My friend Shirley said something on Sunday that has stayed with me this week.
She was giving a lesson on peace in relief society and told a random little side story about a time when she was walloped with trials in her younger years. Prior to that time, she said, she saw challenges as merely “things to get through.” It wasn’t until this intense period of multiple trials that she began to see them as transformative.
I keep thinking about this because it’s an amazing lens for viewing the hard stuff.
The most difficult things we face in life have the very real ability to refine us. Refine us. Yes, please. They can make us better, kinder, wiser, stronger, more tender, and more focused on the vital things. They can also harden and embitter us. I suppose we decide the outcome.
It’s kind of embarrassing how many years of hard-core special-needs parenting it took me to understand this principle. To my credit, I’m finally figuring it out. I went from looking sideways at the differences in our family compared with other families, to trying to stay focused on looking inward, upward, and forward.
It is better to pass through sorrow that we may know the good from the evil.
When my paradigm shifts from “holding on” or “getting through,” to experiencing, learning, and changing, suffering becomes a tool for growth. A means of becoming. Suffering is usually misery, but it can enlighten.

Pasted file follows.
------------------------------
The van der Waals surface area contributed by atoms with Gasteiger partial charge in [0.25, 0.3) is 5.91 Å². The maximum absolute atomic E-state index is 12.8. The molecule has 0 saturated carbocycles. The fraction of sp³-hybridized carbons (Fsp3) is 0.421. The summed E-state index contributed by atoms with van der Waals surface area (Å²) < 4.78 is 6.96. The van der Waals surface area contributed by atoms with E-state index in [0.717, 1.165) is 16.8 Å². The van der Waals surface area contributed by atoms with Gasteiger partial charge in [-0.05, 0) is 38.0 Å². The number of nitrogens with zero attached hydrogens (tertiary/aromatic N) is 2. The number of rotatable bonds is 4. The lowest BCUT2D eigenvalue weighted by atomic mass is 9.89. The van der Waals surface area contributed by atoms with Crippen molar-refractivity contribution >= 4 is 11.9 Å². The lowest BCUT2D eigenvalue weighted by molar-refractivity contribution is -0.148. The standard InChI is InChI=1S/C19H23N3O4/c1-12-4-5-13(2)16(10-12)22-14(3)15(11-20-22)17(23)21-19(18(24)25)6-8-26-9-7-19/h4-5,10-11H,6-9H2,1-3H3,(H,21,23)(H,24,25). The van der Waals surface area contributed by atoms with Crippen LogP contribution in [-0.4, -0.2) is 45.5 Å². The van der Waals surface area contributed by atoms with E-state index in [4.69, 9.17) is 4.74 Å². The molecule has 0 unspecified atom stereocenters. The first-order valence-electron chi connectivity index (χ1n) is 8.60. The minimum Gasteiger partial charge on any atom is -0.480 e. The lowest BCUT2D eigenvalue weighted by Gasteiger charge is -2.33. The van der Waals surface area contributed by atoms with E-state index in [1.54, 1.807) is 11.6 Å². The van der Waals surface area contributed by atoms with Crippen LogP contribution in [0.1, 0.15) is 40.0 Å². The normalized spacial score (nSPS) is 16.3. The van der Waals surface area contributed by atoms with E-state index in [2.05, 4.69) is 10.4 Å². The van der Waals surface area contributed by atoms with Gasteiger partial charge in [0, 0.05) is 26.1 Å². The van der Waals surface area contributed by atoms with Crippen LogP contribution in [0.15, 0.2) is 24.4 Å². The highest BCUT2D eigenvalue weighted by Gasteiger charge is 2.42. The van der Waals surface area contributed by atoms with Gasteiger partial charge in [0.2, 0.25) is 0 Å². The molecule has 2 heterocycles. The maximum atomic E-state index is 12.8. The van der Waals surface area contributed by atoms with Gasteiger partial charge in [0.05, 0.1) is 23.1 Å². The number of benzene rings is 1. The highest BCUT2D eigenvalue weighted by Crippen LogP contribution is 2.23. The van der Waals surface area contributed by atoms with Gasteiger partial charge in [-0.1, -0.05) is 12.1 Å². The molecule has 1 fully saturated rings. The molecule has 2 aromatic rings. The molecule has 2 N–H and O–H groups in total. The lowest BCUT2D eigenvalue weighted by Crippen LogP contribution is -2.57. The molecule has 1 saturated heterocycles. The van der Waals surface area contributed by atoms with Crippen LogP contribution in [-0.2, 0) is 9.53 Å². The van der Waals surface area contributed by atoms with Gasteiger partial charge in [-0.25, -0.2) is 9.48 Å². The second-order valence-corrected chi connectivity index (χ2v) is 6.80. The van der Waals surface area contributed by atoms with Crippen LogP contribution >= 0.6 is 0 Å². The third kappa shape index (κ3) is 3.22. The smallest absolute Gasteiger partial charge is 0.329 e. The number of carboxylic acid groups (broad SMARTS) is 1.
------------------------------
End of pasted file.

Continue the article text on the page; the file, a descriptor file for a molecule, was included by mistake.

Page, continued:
If we wanted to avoid conflict or challenge, we would’ve stayed in heaven, or in the garden. I really think we knew exactly what we would encounter in mortality and we still yearned for it and celebrated when it became a reality.
I used to wonder if God was watching me from a distance, disappointed in my lackluster performance. Now I feel more as though he is close by, orchestrating the development that I myself requested, that we worked together to plan. The veil is an awful thing, at times. The forgetting makes us stupid, but I guess that was the point.
I’m feeling less afraid of what is to come, of what might happen. I’m not focused on worst-cast scenarios. Life’s supposed to be hard and unpredictable.
Now I’m fostering a neutral sense of being open to whatever may come my way in this crazy mortal realm. Of course I have to remind myself this all the time, because fear seems to be a default human state.
It’s that old faith versus fear showdown. My family life is hard. Really hard. But my faith is deeper now.